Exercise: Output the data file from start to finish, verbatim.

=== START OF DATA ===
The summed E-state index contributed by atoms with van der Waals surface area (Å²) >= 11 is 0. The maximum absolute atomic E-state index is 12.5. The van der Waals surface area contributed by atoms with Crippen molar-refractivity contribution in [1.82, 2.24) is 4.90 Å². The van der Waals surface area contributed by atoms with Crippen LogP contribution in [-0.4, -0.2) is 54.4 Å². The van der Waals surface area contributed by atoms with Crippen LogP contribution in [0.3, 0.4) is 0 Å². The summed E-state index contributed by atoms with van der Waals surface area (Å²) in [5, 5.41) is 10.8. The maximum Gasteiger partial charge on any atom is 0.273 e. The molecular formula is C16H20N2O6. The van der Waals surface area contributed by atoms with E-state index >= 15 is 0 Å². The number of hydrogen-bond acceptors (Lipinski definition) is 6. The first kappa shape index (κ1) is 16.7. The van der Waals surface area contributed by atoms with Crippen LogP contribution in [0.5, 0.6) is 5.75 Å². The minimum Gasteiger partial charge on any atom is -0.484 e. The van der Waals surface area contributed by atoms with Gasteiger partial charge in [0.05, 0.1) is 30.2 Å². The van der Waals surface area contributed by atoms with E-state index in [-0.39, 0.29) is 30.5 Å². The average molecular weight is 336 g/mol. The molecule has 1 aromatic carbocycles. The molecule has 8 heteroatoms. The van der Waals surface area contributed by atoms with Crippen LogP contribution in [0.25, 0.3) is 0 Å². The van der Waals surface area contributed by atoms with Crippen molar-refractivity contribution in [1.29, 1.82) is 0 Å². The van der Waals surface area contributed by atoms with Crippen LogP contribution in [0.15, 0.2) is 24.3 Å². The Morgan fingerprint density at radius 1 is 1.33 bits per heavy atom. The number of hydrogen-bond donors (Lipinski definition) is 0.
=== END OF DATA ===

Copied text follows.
The summed E-state index contributed by atoms with van der Waals surface area (Å²) >= 11 is 0. The maximum absolute atomic E-state index is 12.5. The van der Waals surface area contributed by atoms with Crippen molar-refractivity contribution in [1.82, 2.24) is 4.90 Å². The van der Waals surface area contributed by atoms with Crippen LogP contribution in [-0.4, -0.2) is 54.4 Å². The van der Waals surface area contributed by atoms with Crippen LogP contribution in [0.3, 0.4) is 0 Å². The summed E-state index contributed by atoms with van der Waals surface area (Å²) in [5, 5.41) is 10.8. The maximum Gasteiger partial charge on any atom is 0.273 e. The molecular formula is C16H20N2O6. The van der Waals surface area contributed by atoms with E-state index >= 15 is 0 Å². The number of hydrogen-bond acceptors (Lipinski definition) is 6. The first kappa shape index (κ1) is 16.7. The van der Waals surface area contributed by atoms with Crippen LogP contribution in [0.5, 0.6) is 5.75 Å². The minimum Gasteiger partial charge on any atom is -0.484 e. The van der Waals surface area contributed by atoms with Gasteiger partial charge in [0.05, 0.1) is 30.2 Å². The van der Waals surface area contributed by atoms with E-state index in [-0.39, 0.29) is 30.5 Å². The average molecular weight is 336 g/mol. The molecule has 1 aromatic carbocycles. The molecule has 8 heteroatoms. The van der Waals surface area contributed by atoms with Crippen LogP contribution in [0.25, 0.3) is 0 Å². The van der Waals surface area contributed by atoms with Crippen molar-refractivity contribution in [1.29, 1.82) is 0 Å². The van der Waals surface area contributed by atoms with Crippen LogP contribution in [0.15, 0.2) is 24.3 Å². The Morgan fingerprint density at radius 1 is 1.33 bits per heavy atom. The number of hydrogen-bond donors (Lipinski definition) is 0.